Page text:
• Offspring (2009)


    Not completely without it's merits, but most of them are buried below a sea of crap. I like Jack Ketchum, his stories do have an extra something. The script is let down by some poor acting and hilariously awkward moments that just don't fit. You can set up a character as a slimeball without such a heavy handed pervert/hitchhiker scene. The acting from the offspring/wild people is comic at best. One boy jumps into shot going "Hee hee hee", like some pantomime witch. The gore is done rather well, and there were nice parts, such as the first kill. It made a nice and chilling change to see a scene not played for jumps, but for the awkward silence. Perhaps worth a watch, as it is short.

  • Cannibals, killer children, Female leader


    This is about a primitive family of people that are cannibals and live like cavemen. It could have been a real steaming pile and that is what I expected, but it was really good! There is LOTS OF GORE so it that isn't what your in the mood for, then pass on this one. I was really impressed with the special effects and they had a great cast! These people actually knew how to act which is rare in horror films. The hero in this story is actually a young, preadolescent boy. The antagonist lead is played by a woman. Those 2 things alone make this unique enough to kept me interested throughout the film. I also love that they weren't afraid to make the children killers or to kill them. As a horror movie it DEFINITELY deserves better than a 5. I have seen some real crap in the horror genre that was rated a 5. I wish that people that don't like the genre at all would just QUIT VOTING!! It isn't fair to true fans.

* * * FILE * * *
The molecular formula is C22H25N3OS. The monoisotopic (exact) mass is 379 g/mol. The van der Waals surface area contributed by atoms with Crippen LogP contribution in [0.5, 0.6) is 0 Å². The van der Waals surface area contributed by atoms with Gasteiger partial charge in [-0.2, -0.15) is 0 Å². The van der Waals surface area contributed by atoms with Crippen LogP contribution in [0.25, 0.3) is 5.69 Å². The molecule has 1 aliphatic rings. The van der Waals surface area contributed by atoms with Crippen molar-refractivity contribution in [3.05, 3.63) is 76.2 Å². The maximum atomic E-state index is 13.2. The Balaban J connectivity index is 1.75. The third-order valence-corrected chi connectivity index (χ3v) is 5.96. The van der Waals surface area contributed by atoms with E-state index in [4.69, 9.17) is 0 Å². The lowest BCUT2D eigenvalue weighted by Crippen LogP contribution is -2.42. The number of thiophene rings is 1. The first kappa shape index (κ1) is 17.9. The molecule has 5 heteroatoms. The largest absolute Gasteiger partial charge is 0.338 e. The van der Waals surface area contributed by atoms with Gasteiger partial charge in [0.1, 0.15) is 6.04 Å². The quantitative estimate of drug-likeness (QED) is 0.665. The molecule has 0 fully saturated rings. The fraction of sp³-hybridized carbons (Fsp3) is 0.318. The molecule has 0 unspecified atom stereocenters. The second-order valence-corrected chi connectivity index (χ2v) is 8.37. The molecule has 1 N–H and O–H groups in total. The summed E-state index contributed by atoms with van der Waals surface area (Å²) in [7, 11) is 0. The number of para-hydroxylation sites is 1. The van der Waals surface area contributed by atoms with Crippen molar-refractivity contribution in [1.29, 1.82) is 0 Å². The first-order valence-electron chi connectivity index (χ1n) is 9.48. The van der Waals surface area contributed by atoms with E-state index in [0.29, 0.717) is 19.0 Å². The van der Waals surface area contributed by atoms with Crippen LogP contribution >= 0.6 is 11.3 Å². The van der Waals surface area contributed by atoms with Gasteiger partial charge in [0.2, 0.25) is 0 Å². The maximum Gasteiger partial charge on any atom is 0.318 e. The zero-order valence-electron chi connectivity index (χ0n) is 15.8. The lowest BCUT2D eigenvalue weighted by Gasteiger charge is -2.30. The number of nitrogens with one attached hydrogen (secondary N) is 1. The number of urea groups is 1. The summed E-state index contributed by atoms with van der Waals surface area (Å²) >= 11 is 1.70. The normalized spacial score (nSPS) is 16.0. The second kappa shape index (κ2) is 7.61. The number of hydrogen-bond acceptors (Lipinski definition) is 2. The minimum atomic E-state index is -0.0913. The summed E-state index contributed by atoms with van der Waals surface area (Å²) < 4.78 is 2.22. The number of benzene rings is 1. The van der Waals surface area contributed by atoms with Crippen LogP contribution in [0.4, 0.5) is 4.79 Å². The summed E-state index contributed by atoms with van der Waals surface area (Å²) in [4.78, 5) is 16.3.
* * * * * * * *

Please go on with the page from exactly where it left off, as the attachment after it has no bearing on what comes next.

• Another failed Ketchum adaptation